Review: Bob Jones Nature Center, located in Southlake near Lake Grapevine, offers miles of trails to explore either in the woods, or by the shores of the lake. You may encounter people on horseback, as these lakeshore trails are used as equestrian trails, so keep your eyes on where you step! The views here are beautiful, and you can really get some distance out here with over 20 miles of trails to ramble through.
Distance: Over 20 miles of trails
Area of Town: In Southlake near the shores of Lake Grapveine
Facilities: There is a learning center here with bathrooms
Suitable for: Hiking, horse back riding
Type of Trail: Natural Trails
Shade: There are quite a few trails in the woods, the trails along the lake are open to the sun
Where to Park: There is parking on site
Official Website: Official Site
Bob Jones Nature Center is a place I’d never heard of before until very recently. I encountered a mention of it online recently, and seeing the trail map, it piqued my interest. It never seems to make any of the ‘best hiking trails of DFW” lists, which is baffling to me after visiting, so it flew under the radar for me. I wish I had heard of it sooner, as it’s a fantastic place to get out into nature and explore. From lake views to beautiful forest walks, there is something here for everyone. The trails along the lake serve as equestrian trails, so you don’t be surprised if you encounter people on horseback. You’ll see evidence of their passing even if you don’t see anyone, so keep an eye on where you step!
I parked at the center itself, on Bob Jones road, off White Chapel Blvd in Southlake. I didn’t go into the center, but aside from the normal amenities, you’ll also find more information about Bob Jones, whom the preserve is named. Bob Jones was a freed slave, who became a prosperous rancher and and farmer. The land for the preserve, is part of his former holdings. I wish I had gone inside (I’m not sure it was open to be honest), but I would have liked to have learned more about him and his history.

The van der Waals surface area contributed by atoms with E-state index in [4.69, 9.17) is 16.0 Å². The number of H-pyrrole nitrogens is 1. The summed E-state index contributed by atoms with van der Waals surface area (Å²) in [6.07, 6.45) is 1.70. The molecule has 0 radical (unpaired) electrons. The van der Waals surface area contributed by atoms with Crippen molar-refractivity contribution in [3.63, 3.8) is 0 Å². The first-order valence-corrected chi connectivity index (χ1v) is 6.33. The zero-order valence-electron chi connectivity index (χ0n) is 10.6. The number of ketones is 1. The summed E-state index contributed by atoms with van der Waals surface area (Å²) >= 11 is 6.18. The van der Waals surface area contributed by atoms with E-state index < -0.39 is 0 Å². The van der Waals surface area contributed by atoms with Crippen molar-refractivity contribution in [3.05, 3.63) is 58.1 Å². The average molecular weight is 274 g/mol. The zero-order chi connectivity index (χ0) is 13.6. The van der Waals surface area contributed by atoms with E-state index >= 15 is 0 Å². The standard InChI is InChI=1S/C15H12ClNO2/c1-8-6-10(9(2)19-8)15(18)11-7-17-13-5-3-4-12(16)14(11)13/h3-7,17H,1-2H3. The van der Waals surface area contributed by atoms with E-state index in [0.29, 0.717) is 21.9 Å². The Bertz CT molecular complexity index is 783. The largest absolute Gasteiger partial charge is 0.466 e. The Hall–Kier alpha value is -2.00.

Beyond the main building, you’ll also find a pavilion and a picnic area behind the center, where the center’s trails are.
Wooded Equestrian Trails
When i visited, i went back towards a fenced in garden, where a sign indicated the equestrian signs were. The trail wound into the woods, and honestly there weren’t a lot of signs or maps to indicate where to go. You will have cell service out here, but I’d still recommend downloading one of the map images above, and maybe using mapping software (Map My Fitness), so you can backtrack if you need to.
When i encountered a fork in the trail, I just randomly picked a direction to see where it took me. The equestrian trails wound around through a wooded area, and felt very remote. I did encounter a few wooden signs here are there, built not being familiar with the area, I wasn’t sure which to pick. When I encountered the sign indicating a scenic area, i went that direction, which eventually led me to the shores of Lake Grapevine.
Lake Grapevine Shore Trail